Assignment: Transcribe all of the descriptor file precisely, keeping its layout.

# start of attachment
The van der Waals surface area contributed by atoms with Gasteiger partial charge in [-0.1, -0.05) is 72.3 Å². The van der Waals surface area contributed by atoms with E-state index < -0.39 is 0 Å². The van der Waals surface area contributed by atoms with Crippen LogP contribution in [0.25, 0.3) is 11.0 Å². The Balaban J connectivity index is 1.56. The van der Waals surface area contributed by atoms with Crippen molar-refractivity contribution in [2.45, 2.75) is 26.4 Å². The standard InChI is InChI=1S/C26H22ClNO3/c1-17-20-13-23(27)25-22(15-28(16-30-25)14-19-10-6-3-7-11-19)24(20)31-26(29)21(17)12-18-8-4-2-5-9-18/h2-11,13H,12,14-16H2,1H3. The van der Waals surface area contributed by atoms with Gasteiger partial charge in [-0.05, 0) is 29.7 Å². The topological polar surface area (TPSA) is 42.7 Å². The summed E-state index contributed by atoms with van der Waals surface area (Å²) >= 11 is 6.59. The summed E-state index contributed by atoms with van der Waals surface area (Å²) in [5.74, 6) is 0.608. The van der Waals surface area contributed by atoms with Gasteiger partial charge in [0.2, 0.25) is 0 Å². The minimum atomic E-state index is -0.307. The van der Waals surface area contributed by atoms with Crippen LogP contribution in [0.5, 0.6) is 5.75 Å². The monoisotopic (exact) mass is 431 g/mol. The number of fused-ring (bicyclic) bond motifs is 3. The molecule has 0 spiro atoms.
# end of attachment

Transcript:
The van der Waals surface area contributed by atoms with Gasteiger partial charge in [-0.1, -0.05) is 72.3 Å². The van der Waals surface area contributed by atoms with E-state index < -0.39 is 0 Å². The van der Waals surface area contributed by atoms with Crippen LogP contribution in [0.25, 0.3) is 11.0 Å². The Balaban J connectivity index is 1.56. The van der Waals surface area contributed by atoms with Crippen molar-refractivity contribution in [2.45, 2.75) is 26.4 Å². The standard InChI is InChI=1S/C26H22ClNO3/c1-17-20-13-23(27)25-22(15-28(16-30-25)14-19-10-6-3-7-11-19)24(20)31-26(29)21(17)12-18-8-4-2-5-9-18/h2-11,13H,12,14-16H2,1H3. The van der Waals surface area contributed by atoms with Gasteiger partial charge in [-0.05, 0) is 29.7 Å². The topological polar surface area (TPSA) is 42.7 Å². The summed E-state index contributed by atoms with van der Waals surface area (Å²) >= 11 is 6.59. The summed E-state index contributed by atoms with van der Waals surface area (Å²) in [5.74, 6) is 0.608. The van der Waals surface area contributed by atoms with Gasteiger partial charge in [0.2, 0.25) is 0 Å². The minimum atomic E-state index is -0.307. The van der Waals surface area contributed by atoms with Crippen LogP contribution in [0.5, 0.6) is 5.75 Å². The monoisotopic (exact) mass is 431 g/mol. The number of fused-ring (bicyclic) bond motifs is 3. The molecule has 0 spiro atoms.